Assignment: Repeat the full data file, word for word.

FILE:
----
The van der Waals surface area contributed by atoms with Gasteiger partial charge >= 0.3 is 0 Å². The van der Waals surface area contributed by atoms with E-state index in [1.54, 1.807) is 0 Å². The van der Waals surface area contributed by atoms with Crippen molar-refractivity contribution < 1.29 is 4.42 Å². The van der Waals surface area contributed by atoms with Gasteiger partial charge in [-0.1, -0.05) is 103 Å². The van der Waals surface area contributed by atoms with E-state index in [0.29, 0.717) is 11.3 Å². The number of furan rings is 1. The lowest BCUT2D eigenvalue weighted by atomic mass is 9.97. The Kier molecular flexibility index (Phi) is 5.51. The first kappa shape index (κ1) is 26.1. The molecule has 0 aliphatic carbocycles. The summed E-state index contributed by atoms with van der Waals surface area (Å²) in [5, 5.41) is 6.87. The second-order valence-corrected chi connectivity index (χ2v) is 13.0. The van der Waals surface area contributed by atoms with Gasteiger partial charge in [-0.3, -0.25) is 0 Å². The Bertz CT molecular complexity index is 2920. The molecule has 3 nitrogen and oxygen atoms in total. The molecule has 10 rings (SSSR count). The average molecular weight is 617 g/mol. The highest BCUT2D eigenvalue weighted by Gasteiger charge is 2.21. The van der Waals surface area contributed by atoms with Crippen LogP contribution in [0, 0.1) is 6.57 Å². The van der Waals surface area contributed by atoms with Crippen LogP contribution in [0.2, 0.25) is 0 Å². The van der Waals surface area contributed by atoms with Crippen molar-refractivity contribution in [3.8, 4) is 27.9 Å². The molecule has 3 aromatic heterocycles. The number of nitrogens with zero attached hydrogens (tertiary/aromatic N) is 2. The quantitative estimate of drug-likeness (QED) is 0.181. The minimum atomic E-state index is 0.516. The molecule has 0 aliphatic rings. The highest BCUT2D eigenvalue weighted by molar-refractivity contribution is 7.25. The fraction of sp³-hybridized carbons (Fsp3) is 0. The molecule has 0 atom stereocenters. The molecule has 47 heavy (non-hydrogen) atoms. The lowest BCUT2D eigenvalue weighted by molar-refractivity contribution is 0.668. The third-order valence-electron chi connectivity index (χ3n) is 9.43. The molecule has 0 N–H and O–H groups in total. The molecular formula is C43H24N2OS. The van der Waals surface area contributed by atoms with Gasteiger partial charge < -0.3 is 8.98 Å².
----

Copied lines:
The van der Waals surface area contributed by atoms with Gasteiger partial charge >= 0.3 is 0 Å². The van der Waals surface area contributed by atoms with E-state index in [1.54, 1.807) is 0 Å². The van der Waals surface area contributed by atoms with Crippen molar-refractivity contribution < 1.29 is 4.42 Å². The van der Waals surface area contributed by atoms with Gasteiger partial charge in [-0.1, -0.05) is 103 Å². The van der Waals surface area contributed by atoms with E-state index in [0.29, 0.717) is 11.3 Å². The number of furan rings is 1. The lowest BCUT2D eigenvalue weighted by atomic mass is 9.97. The Kier molecular flexibility index (Phi) is 5.51. The first kappa shape index (κ1) is 26.1. The molecule has 0 aliphatic carbocycles. The summed E-state index contributed by atoms with van der Waals surface area (Å²) in [5, 5.41) is 6.87. The second-order valence-corrected chi connectivity index (χ2v) is 13.0. The van der Waals surface area contributed by atoms with Gasteiger partial charge in [-0.3, -0.25) is 0 Å². The Bertz CT molecular complexity index is 2920. The molecule has 3 nitrogen and oxygen atoms in total. The molecule has 10 rings (SSSR count). The average molecular weight is 617 g/mol. The highest BCUT2D eigenvalue weighted by Gasteiger charge is 2.21. The van der Waals surface area contributed by atoms with Crippen LogP contribution in [0, 0.1) is 6.57 Å². The van der Waals surface area contributed by atoms with Crippen LogP contribution in [0.2, 0.25) is 0 Å². The van der Waals surface area contributed by atoms with Crippen molar-refractivity contribution in [3.8, 4) is 27.9 Å². The molecule has 3 aromatic heterocycles. The number of nitrogens with zero attached hydrogens (tertiary/aromatic N) is 2. The quantitative estimate of drug-likeness (QED) is 0.181. The minimum atomic E-state index is 0.516. The molecule has 0 aliphatic rings. The highest BCUT2D eigenvalue weighted by molar-refractivity contribution is 7.25. The fraction of sp³-hybridized carbons (Fsp3) is 0. The molecule has 0 atom stereocenters. The molecule has 47 heavy (non-hydrogen) atoms. The lowest BCUT2D eigenvalue weighted by molar-refractivity contribution is 0.668. The third-order valence-electron chi connectivity index (χ3n) is 9.43. The molecule has 0 N–H and O–H groups in total. The molecular formula is C43H24N2OS. The van der Waals surface area contributed by atoms with Gasteiger partial charge < -0.3 is 8.98 Å².